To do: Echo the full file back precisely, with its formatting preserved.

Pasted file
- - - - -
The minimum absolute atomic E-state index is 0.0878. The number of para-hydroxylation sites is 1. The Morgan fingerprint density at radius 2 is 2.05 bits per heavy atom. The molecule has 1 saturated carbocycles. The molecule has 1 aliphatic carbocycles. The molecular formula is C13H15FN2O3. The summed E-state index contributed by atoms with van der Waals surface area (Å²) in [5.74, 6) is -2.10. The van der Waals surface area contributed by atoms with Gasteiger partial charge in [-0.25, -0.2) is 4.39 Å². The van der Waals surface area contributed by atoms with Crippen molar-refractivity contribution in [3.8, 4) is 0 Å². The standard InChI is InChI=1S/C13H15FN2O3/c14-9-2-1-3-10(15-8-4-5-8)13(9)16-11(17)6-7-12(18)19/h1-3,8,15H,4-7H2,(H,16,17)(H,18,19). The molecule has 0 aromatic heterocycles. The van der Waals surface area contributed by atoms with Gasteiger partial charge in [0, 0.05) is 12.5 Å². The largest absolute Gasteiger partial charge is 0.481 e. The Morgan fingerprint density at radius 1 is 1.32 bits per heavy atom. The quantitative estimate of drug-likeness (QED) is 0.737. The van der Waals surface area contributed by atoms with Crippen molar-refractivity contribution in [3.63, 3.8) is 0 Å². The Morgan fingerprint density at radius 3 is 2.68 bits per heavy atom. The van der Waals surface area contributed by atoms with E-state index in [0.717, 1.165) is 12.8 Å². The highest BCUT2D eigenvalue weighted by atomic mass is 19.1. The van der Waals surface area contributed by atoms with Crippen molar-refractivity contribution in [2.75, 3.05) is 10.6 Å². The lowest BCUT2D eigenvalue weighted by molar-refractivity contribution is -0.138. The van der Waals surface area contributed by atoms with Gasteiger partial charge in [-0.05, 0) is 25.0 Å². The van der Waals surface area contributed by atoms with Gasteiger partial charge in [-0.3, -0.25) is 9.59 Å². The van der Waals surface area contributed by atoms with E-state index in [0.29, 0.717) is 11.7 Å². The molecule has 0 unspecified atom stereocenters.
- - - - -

The minimum absolute atomic E-state index is 0.0878. The number of para-hydroxylation sites is 1. The Morgan fingerprint density at radius 2 is 2.05 bits per heavy atom. The molecule has 1 saturated carbocycles. The molecule has 1 aliphatic carbocycles. The molecular formula is C13H15FN2O3. The summed E-state index contributed by atoms with van der Waals surface area (Å²) in [5.74, 6) is -2.10. The van der Waals surface area contributed by atoms with Gasteiger partial charge in [-0.25, -0.2) is 4.39 Å². The van der Waals surface area contributed by atoms with Crippen molar-refractivity contribution in [3.8, 4) is 0 Å². The standard InChI is InChI=1S/C13H15FN2O3/c14-9-2-1-3-10(15-8-4-5-8)13(9)16-11(17)6-7-12(18)19/h1-3,8,15H,4-7H2,(H,16,17)(H,18,19). The molecule has 0 aromatic heterocycles. The van der Waals surface area contributed by atoms with Gasteiger partial charge in [0, 0.05) is 12.5 Å². The largest absolute Gasteiger partial charge is 0.481 e. The Morgan fingerprint density at radius 1 is 1.32 bits per heavy atom. The quantitative estimate of drug-likeness (QED) is 0.737. The van der Waals surface area contributed by atoms with Crippen molar-refractivity contribution in [3.63, 3.8) is 0 Å². The Morgan fingerprint density at radius 3 is 2.68 bits per heavy atom. The van der Waals surface area contributed by atoms with E-state index in [0.717, 1.165) is 12.8 Å². The highest BCUT2D eigenvalue weighted by atomic mass is 19.1. The van der Waals surface area contributed by atoms with Crippen molar-refractivity contribution in [2.75, 3.05) is 10.6 Å². The lowest BCUT2D eigenvalue weighted by molar-refractivity contribution is -0.138. The van der Waals surface area contributed by atoms with Gasteiger partial charge in [-0.05, 0) is 25.0 Å². The van der Waals surface area contributed by atoms with Gasteiger partial charge in [-0.3, -0.25) is 9.59 Å². The van der Waals surface area contributed by atoms with E-state index in [0.29, 0.717) is 11.7 Å². The molecule has 0 unspecified atom stereocenters.